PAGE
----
Minnesota: On 12th anniversary of the #ACA, @MNsure CEO calls on Congress to extend cost savings for MN families
ST. PAUL, Minn.—March 23 marks the 12th anniversary of the Affordable Care Act (ACA), which enacted patient protections that make health coverage fairer and easier to understand, and the financial help that makes it more affordable. With the help of the ACA and MNsure, Minnesota’s health insurance marketplace, Minnesota’s uninsured rate has gone from above 9% in 2010 to 4% today.
While the ACA helped thousands of Minnesotans access comprehensive health coverage, the 2021 federal American Rescue Plan (ARP) COVID Relief package made the most significant improvements to the law since its inception. In Minnesota, the ARP lowered costs for tens of thousands, and expanded access to subsidies to those who had previously been ineligible. The cost savings made available through the ARP drove the highest enrollment on record for MNsure. Over 134,000 Minnesotans -- a 10% increase from last year -- signed up for coverage for 2022.
“The actions the Biden Administration and Congress took last year to expand federal advanced premium tax credits through the American Rescue Plan have made a huge difference for Minnesotans who buy their health coverage through MNsure,” said MNsure CEO Nate Clark. “More Minnesotans across the state are accessing and maintaining health coverage they can afford. Unfortunately, these cost savings, which have helped so many, will be unavailable in 2023 if Congress does not act again.”
Failure to extend these benefits could increase the out-of-pockets costs of thousands of Minnesotans. MNsure estimates that about 70,000 Minnesotans who currently access premium tax credits through the marketplace will be impacted when the new plan year starts in January, and over 10,500 are estimated to lose access to all of their current financial help.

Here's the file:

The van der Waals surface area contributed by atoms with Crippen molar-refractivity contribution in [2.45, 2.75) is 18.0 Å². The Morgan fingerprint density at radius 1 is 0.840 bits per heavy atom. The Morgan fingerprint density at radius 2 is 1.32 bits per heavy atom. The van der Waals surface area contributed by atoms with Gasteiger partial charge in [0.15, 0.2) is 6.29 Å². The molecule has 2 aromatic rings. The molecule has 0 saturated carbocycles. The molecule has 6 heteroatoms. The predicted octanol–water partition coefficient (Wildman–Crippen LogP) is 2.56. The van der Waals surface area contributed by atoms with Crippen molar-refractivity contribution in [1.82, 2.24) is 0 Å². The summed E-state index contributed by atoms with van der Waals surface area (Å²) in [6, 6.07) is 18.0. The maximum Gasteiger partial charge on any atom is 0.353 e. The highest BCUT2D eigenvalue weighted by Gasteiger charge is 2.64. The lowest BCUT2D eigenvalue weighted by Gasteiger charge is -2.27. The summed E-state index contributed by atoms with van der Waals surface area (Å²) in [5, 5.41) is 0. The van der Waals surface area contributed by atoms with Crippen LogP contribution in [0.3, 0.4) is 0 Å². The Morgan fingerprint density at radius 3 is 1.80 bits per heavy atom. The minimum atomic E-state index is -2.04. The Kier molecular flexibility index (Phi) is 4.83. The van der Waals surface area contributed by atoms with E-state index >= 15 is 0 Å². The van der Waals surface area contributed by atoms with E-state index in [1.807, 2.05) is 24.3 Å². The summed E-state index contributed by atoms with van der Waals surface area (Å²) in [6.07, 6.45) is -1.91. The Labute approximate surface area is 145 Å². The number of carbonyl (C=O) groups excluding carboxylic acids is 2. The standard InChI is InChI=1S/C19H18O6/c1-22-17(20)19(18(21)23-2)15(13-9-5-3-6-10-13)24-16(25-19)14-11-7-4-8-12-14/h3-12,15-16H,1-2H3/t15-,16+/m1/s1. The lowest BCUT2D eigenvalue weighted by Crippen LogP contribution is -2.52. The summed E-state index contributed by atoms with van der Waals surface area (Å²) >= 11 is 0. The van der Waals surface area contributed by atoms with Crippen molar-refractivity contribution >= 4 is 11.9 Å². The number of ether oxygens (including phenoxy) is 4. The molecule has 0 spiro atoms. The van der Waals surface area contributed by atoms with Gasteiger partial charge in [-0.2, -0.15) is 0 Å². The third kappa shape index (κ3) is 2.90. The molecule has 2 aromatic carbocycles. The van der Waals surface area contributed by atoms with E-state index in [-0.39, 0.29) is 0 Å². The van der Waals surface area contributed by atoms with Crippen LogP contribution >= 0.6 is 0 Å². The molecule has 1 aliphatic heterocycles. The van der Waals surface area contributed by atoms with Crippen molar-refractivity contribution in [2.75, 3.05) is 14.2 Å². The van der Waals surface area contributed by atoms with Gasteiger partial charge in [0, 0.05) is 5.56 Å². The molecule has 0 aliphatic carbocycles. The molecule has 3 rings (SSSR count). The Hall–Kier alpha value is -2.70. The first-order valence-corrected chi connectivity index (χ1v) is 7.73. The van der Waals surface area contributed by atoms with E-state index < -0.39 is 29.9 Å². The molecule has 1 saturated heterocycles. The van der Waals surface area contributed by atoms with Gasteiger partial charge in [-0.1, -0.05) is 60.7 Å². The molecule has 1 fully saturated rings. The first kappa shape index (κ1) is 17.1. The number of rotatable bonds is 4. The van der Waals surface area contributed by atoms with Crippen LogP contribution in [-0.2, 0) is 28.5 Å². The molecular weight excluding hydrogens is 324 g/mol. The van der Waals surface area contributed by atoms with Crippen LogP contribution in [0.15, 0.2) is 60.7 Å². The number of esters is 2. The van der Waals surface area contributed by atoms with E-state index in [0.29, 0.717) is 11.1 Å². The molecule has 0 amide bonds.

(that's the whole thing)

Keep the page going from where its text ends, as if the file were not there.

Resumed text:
Without an extension, MNsure estimates that net premium spending may increase by 30% to 40% -- or an average of $1,314 per year for those receiving premium tax credits across the state -- and some regions could see even bigger increases. The average increase for Minnesotans in southern Minnesota, from Worthington to Rochester, could see an increase of about $1,500 per year without an extension. Northeastern Minnesota families could see increases of about $1,470 per year.
“On this 12th anniversary of the Affordable Care Act, we’re asking lawmakers to once again support Minnesota families by enacting an extension of these cost savings,” said Clark. “Our hope is that Congress will act soon to extend these benefits beyond the end of 2022 and provide certainty to the thousands of Minnesotans across the state who depend on these expanded benefits to access and maintain the health coverage they need.”